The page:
On the surface, making PhDs easier to get would appear to make it more difficult to maintain quality control on scholarship - how do we pick the next generation of academic researchers if PhDs are easier to get? But Menand's solution might in fact improve the selection process - the selection of new faculty could be based less on sheer endurance, and more on quality and originality. Getting a tenure-track job at a top research university would still be a highly competitive prospect, as it should be, but the selection process wouldn't ruin so many lives, and it might "oxygenate" the academic world with "people who are much less invested in their paradigms."

Maybe. I'm not exactly sure how this plan will make faculty selection and promotion more open to iconoclasts. Just because the candidate pool is more intellectually diverse, that doesn't mean departments will hire more diverse faculty.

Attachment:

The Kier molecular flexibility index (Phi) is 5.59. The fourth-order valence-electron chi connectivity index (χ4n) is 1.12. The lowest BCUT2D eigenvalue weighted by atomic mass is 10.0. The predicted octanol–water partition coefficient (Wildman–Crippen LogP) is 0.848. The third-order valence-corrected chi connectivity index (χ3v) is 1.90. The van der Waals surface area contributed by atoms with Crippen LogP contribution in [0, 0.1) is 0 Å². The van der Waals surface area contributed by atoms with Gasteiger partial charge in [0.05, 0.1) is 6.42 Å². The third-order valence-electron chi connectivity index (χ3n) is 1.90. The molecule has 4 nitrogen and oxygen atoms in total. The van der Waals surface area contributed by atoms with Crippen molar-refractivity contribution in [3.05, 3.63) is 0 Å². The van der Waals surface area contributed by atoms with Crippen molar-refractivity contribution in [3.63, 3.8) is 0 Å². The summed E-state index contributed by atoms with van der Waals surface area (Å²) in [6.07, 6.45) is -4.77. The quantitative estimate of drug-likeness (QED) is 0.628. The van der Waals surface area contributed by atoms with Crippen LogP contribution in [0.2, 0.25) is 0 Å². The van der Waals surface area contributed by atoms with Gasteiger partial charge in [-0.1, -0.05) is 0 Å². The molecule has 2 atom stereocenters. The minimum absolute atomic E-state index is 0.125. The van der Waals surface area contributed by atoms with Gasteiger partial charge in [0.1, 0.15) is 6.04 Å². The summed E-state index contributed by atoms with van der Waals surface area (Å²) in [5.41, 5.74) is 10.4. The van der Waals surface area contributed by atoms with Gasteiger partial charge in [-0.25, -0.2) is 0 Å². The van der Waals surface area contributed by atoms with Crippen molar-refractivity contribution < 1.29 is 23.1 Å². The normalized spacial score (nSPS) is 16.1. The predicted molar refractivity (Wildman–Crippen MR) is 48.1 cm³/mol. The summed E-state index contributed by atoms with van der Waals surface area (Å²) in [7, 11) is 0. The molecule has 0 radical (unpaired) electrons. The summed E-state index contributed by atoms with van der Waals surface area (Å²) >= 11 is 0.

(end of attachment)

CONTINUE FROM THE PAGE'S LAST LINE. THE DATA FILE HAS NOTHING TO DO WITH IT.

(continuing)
This challenge is not trivial. On the one hand, academic communities need to avoid becoming excessively conformist and insular. On the other, as Menand says, they can't just become "an echo of the public culture."

That would be a catastrophe. It is the academic’s job in a free society to serve the public culture by asking questions the public doesn’t want to ask, investigating subjects it cannot or will not investigate, and accommodating voices it fails or refuses to accommodate. Academics need to look to the world to see what kind of teaching and research needs to be done, and how they might better train and organize themselves to do it. But they need to ignore the world’s demand that they reproduce its self-image.

This is exactly why so many people are interested in academic jobs, but as the demand for such jobs goes up, without a concurrent increase in demand for specialized teaching and research, the process is inevitably going to get more competitive. Such extreme competition does anything but foster non-conformity.

Hat tip to the Redneck Geneticist.